Third, the rule has its exceptions. I had a roommate at BYU with a beard.

    Fourth, if students want to protest a rule they knew existed and agreed to before coming to the university, their dissatisfaction is a bit tardy. They should go somewhere else. I don’t see any reason to pander to masochists.

    1. Free NYC Pics – if the students vote for it then they should serve coffee and Coke. It worked for the beards.

    1. And they should be able to drink coffe and Coke. I see no problem here. Students of America Unite!

  3. Flush yourself, BarkinDog. Its a great state, people & country, I enjoy being in Utah a couple of months a year. Heaven knows what else you said that JT had to flush!

  4. Did the students ask for a new vote to re-visit this issue? Just wondering. It’s nice if the university can allow the students some self-determination on minor issues such as this. I can understand the ban on alcohol since it is deeply embedded in their religious belief, but for the university to take a stand on a little facial hair is rather silly.

    1. iconoclast – if they let the students vote on the beards do you think they would allow them to vote to have coffee on campus? 😉

  5. So the university official claims that students approved the rule and therefore it stands. I guess the implication is that if the students approved a rule preventing women from enrolling that would be also acceptable. Perhaps the university should take a strong look at the potential litigation it will face if a person belonging to a religious group that requires its male members wear beards, such as the Amish and Sikhs, are required to shave their beards or leave.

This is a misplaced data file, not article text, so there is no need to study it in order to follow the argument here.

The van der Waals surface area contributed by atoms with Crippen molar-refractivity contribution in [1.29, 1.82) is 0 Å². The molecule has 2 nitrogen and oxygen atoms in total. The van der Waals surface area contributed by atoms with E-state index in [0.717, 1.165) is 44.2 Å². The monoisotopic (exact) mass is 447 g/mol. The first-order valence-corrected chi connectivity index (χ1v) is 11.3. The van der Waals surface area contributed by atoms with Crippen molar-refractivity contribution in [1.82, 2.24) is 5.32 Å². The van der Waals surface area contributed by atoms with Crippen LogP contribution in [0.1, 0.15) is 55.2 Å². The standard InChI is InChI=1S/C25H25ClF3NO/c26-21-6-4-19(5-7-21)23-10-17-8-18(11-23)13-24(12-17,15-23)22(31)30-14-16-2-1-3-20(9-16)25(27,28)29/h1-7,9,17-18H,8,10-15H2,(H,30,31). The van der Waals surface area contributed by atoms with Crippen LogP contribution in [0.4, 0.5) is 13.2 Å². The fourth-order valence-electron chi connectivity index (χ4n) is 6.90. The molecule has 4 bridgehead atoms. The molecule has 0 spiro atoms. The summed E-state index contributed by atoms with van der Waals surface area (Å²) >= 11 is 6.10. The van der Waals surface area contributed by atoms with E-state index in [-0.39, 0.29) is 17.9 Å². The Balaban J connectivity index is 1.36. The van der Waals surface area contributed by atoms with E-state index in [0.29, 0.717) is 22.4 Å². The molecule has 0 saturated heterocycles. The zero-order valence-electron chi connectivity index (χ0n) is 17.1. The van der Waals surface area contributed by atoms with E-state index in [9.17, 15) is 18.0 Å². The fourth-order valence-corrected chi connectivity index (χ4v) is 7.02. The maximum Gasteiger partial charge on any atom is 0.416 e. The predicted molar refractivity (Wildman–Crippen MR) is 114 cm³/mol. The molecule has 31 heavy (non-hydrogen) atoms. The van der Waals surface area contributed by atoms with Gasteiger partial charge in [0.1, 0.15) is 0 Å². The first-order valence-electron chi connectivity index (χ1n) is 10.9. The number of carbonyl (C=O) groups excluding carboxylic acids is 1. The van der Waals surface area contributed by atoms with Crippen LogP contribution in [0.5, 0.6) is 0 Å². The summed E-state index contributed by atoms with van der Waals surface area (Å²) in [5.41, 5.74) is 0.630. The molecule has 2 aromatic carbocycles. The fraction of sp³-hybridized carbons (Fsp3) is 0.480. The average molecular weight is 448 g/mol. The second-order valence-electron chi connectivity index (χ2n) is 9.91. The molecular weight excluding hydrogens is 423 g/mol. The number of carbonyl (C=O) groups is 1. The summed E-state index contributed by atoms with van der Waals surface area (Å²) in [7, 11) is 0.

1. Darren – you forget they are a private university and get to enroll who they want. However, some universities are very amiable to their students religious needs. Creighton University built a sand box for a Navajo medicine man so he could make sand paintings for his medicine (he roomed next to me).

  6. A ban on beards??? Hmmm. Sounds like double entendre Irish Poem time!

    Out, And About???
    An Irish Poem by Squeeky Fromm

    When Francis showed up with his beard,
    His friends in the know, they all sneered!
    But Francis just beamed,
    For as queer as it seemed,
    Some folks never knew he was weird.

    Squeeky Fromm
    Girl Reporter

  7. If the students wished to present themselves as beardless, and the enrolle knew that, why the petition? This is not a religious issue but rather only the wishes of the majority.

  8. A 7 foot Amish center, who can rebound and shoot, would settle this beard nonsense quickly.

    1. Nick – it would have to be an 8′ center who can score 26 a game and pull about 18 rebounds. 🙂

  9. Kids do not waste your money and precious time going to a university in Utah named after that guy.

  10. The shaving cream reference is to the revelation that Pepsi was okay to drink after they were given a lot of Pepsi stock. 🙂

  11. I live in Mormon country and there is not a beard to be seen. 🙂 Although banning them seems a little over the edge even for BYU. They must have stock in some shaving cream company.

  12. If it’s really important, Thomas Monson will have a sudden revelation about banning facial hair and that will be the end of it. Sort of like when Brigham Young had a sudden revelation about banning polygamy when Utah’s statehood depended on it.